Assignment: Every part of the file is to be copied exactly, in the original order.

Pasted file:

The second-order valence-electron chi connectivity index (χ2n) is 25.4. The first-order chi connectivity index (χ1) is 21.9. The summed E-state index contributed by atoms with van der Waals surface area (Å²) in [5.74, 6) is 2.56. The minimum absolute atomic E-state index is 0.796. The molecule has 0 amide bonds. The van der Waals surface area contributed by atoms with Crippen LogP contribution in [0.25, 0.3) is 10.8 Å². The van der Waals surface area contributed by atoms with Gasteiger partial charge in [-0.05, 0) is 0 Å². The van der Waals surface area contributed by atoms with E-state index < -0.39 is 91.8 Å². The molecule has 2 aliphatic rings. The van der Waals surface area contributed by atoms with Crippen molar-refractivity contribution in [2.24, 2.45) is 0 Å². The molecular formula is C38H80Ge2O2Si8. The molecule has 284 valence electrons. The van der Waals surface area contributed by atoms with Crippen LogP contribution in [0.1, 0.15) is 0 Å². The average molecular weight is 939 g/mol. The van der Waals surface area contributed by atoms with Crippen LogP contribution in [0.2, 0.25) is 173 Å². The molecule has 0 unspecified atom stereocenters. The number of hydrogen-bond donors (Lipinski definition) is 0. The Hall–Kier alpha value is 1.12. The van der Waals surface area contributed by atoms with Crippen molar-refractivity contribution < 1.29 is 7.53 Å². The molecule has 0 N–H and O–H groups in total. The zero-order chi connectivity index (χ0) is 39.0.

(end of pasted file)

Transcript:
The second-order valence-electron chi connectivity index (χ2n) is 25.4. The first-order chi connectivity index (χ1) is 21.9. The summed E-state index contributed by atoms with van der Waals surface area (Å²) in [5.74, 6) is 2.56. The minimum absolute atomic E-state index is 0.796. The molecule has 0 amide bonds. The van der Waals surface area contributed by atoms with Crippen LogP contribution in [0.25, 0.3) is 10.8 Å². The van der Waals surface area contributed by atoms with Gasteiger partial charge in [-0.05, 0) is 0 Å². The van der Waals surface area contributed by atoms with E-state index < -0.39 is 91.8 Å². The molecule has 2 aliphatic rings. The van der Waals surface area contributed by atoms with Crippen molar-refractivity contribution in [2.24, 2.45) is 0 Å². The molecular formula is C38H80Ge2O2Si8. The molecule has 284 valence electrons. The van der Waals surface area contributed by atoms with Crippen LogP contribution in [0.1, 0.15) is 0 Å². The average molecular weight is 939 g/mol. The van der Waals surface area contributed by atoms with Crippen LogP contribution in [0.2, 0.25) is 173 Å². The molecule has 0 unspecified atom stereocenters. The number of hydrogen-bond donors (Lipinski definition) is 0. The Hall–Kier alpha value is 1.12. The van der Waals surface area contributed by atoms with Crippen molar-refractivity contribution < 1.29 is 7.53 Å². The molecule has 0 N–H and O–H groups in total. The zero-order chi connectivity index (χ0) is 39.0.